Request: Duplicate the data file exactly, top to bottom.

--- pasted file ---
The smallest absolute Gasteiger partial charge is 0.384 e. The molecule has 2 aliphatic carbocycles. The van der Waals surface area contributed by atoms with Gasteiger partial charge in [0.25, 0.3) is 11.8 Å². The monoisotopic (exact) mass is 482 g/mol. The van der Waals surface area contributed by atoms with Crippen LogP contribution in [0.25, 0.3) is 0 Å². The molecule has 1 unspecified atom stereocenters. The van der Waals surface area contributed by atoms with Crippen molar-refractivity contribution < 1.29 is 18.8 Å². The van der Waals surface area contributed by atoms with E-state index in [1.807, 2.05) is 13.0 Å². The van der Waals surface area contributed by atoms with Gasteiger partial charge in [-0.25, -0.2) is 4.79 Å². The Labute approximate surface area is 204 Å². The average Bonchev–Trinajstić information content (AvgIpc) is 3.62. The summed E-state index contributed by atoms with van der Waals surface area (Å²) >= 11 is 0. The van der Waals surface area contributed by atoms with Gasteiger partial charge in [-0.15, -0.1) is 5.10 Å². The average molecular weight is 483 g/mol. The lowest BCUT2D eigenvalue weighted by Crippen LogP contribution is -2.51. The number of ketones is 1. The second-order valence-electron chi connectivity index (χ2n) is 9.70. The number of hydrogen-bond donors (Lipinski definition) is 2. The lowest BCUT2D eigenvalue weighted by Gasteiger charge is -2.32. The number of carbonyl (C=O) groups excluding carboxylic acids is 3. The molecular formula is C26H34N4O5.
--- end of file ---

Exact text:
The smallest absolute Gasteiger partial charge is 0.384 e. The molecule has 2 aliphatic carbocycles. The van der Waals surface area contributed by atoms with Gasteiger partial charge in [0.25, 0.3) is 11.8 Å². The monoisotopic (exact) mass is 482 g/mol. The van der Waals surface area contributed by atoms with Crippen LogP contribution in [0.25, 0.3) is 0 Å². The molecule has 1 unspecified atom stereocenters. The van der Waals surface area contributed by atoms with Crippen molar-refractivity contribution < 1.29 is 18.8 Å². The van der Waals surface area contributed by atoms with E-state index in [1.807, 2.05) is 13.0 Å². The van der Waals surface area contributed by atoms with Gasteiger partial charge in [-0.25, -0.2) is 4.79 Å². The Labute approximate surface area is 204 Å². The average Bonchev–Trinajstić information content (AvgIpc) is 3.62. The summed E-state index contributed by atoms with van der Waals surface area (Å²) >= 11 is 0. The van der Waals surface area contributed by atoms with Gasteiger partial charge in [-0.15, -0.1) is 5.10 Å². The average molecular weight is 483 g/mol. The lowest BCUT2D eigenvalue weighted by Crippen LogP contribution is -2.51. The number of ketones is 1. The second-order valence-electron chi connectivity index (χ2n) is 9.70. The number of hydrogen-bond donors (Lipinski definition) is 2. The lowest BCUT2D eigenvalue weighted by Gasteiger charge is -2.32. The number of carbonyl (C=O) groups excluding carboxylic acids is 3. The molecular formula is C26H34N4O5.